The blame game in the Nigerian Electricity Supply Industry (NESI) continued yesterday with the electricity Distribution Companies (DisCos) saying that the Transmission Company of Nigeria (TCN) maximum wheeling capacity is 4000Mw and not the 7,000mw that the Federal Government told the general public.
In a statement made available to journalists in Abuja yesterday, the. Association of Nigeria Electricity Distributors (ANED), said that: “TCN’s operationally tested capacity to transmit the energy that it receives remains at 5,300 MW. To date, TCN has only, on a one-time basis, evacuated or transmitted a peak energy of 4,577 MW (February 2nd, 2016). TCN’s capacity to transmit energy, daily, hovers within a range of 3,500 to 4,000 MW, with a predominance of transmission at the lower end of the range.”
The DisCos, which noted that they have a combined capacity of 6,288.96mw capacity, insisted that the position was confirmed in the load stress test that TCN’s System Operator (S.O.) conducted in 2015.
Deriding the government’s position on stranded 2,000mw, the DisCos said that since the figures cannot be reconciled, the stranded power is fictitious and there is no basis for investing N72billion on the evacuation of stranded 2,000mw.
The DiscOs said that “Using the aforementioned analogy of a car, it means that even if the car has enough fuel and is technically capable of traveling for 7,000 miles, it is limited by the availability of only 3,500 to 4,000 miles of road.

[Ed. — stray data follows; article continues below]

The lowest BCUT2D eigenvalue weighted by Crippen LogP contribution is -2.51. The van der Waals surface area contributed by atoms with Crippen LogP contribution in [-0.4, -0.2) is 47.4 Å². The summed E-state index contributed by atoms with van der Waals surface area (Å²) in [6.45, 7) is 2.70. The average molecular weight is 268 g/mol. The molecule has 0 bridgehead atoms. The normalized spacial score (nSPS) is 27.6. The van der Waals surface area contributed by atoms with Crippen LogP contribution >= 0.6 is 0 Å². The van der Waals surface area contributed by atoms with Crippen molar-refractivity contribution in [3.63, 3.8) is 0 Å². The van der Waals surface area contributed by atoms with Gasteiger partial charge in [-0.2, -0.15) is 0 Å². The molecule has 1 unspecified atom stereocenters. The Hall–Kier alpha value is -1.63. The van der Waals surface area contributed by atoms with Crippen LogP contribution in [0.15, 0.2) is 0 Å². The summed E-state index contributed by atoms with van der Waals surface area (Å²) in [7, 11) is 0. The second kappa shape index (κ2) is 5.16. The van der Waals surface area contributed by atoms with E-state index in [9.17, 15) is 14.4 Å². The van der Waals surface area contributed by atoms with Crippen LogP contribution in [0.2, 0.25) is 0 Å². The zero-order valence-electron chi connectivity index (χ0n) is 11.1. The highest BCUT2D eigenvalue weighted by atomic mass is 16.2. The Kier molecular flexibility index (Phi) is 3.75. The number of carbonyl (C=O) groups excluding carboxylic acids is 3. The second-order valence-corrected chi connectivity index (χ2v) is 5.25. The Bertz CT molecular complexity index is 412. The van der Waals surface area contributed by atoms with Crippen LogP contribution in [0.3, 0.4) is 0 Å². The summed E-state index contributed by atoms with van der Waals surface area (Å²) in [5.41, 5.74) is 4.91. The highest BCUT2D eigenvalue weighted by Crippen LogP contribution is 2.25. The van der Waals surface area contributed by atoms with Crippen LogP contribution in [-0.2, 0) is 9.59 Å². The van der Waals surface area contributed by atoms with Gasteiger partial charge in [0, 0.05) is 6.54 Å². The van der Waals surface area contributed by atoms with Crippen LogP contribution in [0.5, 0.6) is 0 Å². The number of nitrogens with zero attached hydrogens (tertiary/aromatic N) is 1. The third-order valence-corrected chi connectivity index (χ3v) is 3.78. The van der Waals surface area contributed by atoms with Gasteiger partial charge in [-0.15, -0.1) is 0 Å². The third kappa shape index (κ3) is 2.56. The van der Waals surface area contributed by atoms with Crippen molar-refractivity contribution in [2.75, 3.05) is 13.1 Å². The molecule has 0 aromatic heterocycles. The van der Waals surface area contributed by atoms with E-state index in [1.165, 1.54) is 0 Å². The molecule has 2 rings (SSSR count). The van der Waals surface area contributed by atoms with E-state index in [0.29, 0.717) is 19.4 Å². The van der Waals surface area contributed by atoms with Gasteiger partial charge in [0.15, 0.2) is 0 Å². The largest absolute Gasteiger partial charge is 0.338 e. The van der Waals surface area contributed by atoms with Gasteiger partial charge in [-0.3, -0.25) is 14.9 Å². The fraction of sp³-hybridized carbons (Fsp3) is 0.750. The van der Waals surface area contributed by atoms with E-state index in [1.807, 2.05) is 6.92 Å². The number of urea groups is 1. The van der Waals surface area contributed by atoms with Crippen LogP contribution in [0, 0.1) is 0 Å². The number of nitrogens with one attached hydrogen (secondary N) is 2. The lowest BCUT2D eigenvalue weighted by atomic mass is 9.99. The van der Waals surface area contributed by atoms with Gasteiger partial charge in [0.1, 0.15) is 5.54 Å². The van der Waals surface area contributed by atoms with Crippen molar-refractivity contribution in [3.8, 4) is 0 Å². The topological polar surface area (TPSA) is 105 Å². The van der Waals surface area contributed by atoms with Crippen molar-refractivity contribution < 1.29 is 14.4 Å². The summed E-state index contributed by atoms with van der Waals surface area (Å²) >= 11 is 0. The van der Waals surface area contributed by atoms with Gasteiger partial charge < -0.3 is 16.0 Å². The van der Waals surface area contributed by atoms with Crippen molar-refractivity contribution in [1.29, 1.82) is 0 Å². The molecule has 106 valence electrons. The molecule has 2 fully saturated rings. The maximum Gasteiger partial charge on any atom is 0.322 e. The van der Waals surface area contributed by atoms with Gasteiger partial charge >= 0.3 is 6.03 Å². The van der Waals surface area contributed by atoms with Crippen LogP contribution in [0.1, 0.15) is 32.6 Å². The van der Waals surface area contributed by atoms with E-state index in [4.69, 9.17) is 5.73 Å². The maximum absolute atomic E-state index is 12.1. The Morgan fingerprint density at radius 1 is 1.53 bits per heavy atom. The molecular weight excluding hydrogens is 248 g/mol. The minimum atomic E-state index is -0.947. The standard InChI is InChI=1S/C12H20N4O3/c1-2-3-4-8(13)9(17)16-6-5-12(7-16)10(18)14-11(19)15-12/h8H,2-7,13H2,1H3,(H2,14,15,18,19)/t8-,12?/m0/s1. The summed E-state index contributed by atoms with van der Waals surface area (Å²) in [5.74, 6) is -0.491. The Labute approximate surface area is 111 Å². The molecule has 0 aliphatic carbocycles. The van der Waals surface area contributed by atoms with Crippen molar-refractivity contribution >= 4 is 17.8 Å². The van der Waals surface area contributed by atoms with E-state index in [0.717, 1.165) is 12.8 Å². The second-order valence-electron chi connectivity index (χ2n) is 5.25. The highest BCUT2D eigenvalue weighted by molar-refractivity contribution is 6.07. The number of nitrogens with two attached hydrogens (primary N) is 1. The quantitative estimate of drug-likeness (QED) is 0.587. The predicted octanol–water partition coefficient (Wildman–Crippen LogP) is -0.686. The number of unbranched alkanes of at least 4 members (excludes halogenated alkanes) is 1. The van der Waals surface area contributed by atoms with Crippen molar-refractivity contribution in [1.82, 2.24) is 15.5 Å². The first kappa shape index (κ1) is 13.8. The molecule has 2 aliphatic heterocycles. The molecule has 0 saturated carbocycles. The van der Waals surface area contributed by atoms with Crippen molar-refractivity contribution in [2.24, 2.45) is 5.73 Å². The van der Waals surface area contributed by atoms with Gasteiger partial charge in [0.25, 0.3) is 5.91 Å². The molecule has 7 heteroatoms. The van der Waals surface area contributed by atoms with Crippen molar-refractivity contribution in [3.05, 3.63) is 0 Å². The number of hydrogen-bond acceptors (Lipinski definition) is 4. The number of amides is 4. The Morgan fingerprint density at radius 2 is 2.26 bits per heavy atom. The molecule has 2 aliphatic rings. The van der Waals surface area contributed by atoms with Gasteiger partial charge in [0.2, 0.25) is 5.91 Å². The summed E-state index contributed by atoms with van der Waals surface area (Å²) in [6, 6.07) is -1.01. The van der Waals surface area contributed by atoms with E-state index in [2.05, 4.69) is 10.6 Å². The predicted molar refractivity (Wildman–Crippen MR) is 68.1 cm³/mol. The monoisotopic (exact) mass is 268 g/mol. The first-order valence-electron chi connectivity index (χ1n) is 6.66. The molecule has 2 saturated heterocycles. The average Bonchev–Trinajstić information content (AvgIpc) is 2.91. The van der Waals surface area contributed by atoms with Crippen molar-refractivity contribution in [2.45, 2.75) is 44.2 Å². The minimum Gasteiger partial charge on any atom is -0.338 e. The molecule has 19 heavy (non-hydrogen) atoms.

“The DisCos’ responsibility begins at the end of that road, for further distribution to the customers. In other words, the capacity to wheel any level of energy to be distributed by the DisCos is subject to the stability and availability of the transmission grid. Indeed, a DisCo experienced – over a six-month period – 2,000 recorded instances of transmission interface interruptions – interruptions that are replicated across all the DisCos.
“The DisCos have a capacity to offtake 6,288.96 MW, a determination that was made by TCN’s System Operator, in a load stress study that was conducted in 2015. Even if there is value in investing in distribution assets associated with the “stranded 2,000 MW,” the non-alignment of transmission capacity, the link between generation and distribution, would compromise such an investment.”
The statement had earlier noted that The premise or basis for the N72 billion investment, as proposed by the Ministry of Power, Works and Housing has been the need to evacuate the “stranded” 2,000 MW of electricity that is constrained by distribution network limitations.
The statement said that “First, while the sector has an estimated available capacity of 7,000 MW, of which, on a daily basis, 2,000 MW remains constrained by lack of gas (specifically, an average of 1,500 MW, given that 25 out of 28 of our generation plants are gas-powered thermal plants) caused by an inadequate and incomplete gas pipeline structure and the absence of a strong commercial framework that will spur gas exploration and sales; and the balance of 500 MW is limited by transmission line frequency challenges, transmission line limitations and hydro constraints. For simplicity, a good analogy of this situation is that of a car that can travel for 7,000 miles, but there is only enough fuel and good roads for it to go as far as 5,000 miles.”
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